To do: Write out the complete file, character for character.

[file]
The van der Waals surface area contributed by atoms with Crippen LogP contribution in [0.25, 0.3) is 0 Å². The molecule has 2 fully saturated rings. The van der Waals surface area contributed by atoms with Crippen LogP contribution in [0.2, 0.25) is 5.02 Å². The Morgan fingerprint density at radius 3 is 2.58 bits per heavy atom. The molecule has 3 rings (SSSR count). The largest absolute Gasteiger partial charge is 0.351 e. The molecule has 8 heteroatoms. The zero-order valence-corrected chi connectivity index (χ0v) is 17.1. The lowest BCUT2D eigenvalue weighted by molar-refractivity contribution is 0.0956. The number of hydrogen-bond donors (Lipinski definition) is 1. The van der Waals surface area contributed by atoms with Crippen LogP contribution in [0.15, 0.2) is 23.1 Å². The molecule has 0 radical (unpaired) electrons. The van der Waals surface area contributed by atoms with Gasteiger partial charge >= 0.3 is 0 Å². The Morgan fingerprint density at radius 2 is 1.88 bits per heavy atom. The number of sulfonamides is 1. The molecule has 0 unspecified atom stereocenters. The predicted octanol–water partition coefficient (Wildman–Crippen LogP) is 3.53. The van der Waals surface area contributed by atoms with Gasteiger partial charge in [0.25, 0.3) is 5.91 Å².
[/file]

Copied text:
The van der Waals surface area contributed by atoms with Crippen LogP contribution in [0.25, 0.3) is 0 Å². The molecule has 2 fully saturated rings. The van der Waals surface area contributed by atoms with Crippen LogP contribution in [0.2, 0.25) is 5.02 Å². The Morgan fingerprint density at radius 3 is 2.58 bits per heavy atom. The molecule has 3 rings (SSSR count). The largest absolute Gasteiger partial charge is 0.351 e. The molecule has 8 heteroatoms. The zero-order valence-corrected chi connectivity index (χ0v) is 17.1. The lowest BCUT2D eigenvalue weighted by molar-refractivity contribution is 0.0956. The number of hydrogen-bond donors (Lipinski definition) is 1. The van der Waals surface area contributed by atoms with Crippen LogP contribution in [0.15, 0.2) is 23.1 Å². The molecule has 0 radical (unpaired) electrons. The van der Waals surface area contributed by atoms with Gasteiger partial charge >= 0.3 is 0 Å². The Morgan fingerprint density at radius 2 is 1.88 bits per heavy atom. The number of sulfonamides is 1. The molecule has 0 unspecified atom stereocenters. The predicted octanol–water partition coefficient (Wildman–Crippen LogP) is 3.53. The van der Waals surface area contributed by atoms with Gasteiger partial charge in [0.25, 0.3) is 5.91 Å².